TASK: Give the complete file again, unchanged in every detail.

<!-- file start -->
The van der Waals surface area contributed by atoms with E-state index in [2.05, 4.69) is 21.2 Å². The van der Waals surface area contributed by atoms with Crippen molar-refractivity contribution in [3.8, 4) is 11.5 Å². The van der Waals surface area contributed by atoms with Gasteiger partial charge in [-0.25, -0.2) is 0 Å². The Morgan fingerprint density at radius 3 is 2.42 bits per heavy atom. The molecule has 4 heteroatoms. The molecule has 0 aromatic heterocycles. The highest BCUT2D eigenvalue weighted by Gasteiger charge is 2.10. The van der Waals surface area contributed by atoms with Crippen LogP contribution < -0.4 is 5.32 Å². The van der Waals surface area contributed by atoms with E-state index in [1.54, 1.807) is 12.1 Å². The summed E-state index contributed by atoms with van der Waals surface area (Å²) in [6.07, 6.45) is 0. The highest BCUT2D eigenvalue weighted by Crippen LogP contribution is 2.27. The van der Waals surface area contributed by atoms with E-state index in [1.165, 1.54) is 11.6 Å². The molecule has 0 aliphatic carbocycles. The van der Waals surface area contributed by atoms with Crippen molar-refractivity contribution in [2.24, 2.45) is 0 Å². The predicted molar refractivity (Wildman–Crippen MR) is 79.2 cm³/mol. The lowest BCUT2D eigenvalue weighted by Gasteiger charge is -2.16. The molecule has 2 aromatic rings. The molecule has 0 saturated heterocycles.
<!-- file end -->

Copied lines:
The van der Waals surface area contributed by atoms with E-state index in [2.05, 4.69) is 21.2 Å². The van der Waals surface area contributed by atoms with Crippen molar-refractivity contribution in [3.8, 4) is 11.5 Å². The van der Waals surface area contributed by atoms with Gasteiger partial charge in [-0.25, -0.2) is 0 Å². The Morgan fingerprint density at radius 3 is 2.42 bits per heavy atom. The molecule has 4 heteroatoms. The molecule has 0 aromatic heterocycles. The highest BCUT2D eigenvalue weighted by Gasteiger charge is 2.10. The van der Waals surface area contributed by atoms with Crippen LogP contribution < -0.4 is 5.32 Å². The van der Waals surface area contributed by atoms with E-state index in [1.54, 1.807) is 12.1 Å². The summed E-state index contributed by atoms with van der Waals surface area (Å²) in [6.07, 6.45) is 0. The highest BCUT2D eigenvalue weighted by Crippen LogP contribution is 2.27. The van der Waals surface area contributed by atoms with E-state index in [1.165, 1.54) is 11.6 Å². The molecule has 0 aliphatic carbocycles. The van der Waals surface area contributed by atoms with Crippen molar-refractivity contribution in [2.24, 2.45) is 0 Å². The predicted molar refractivity (Wildman–Crippen MR) is 79.2 cm³/mol. The lowest BCUT2D eigenvalue weighted by Gasteiger charge is -2.16. The molecule has 2 aromatic rings. The molecule has 0 saturated heterocycles.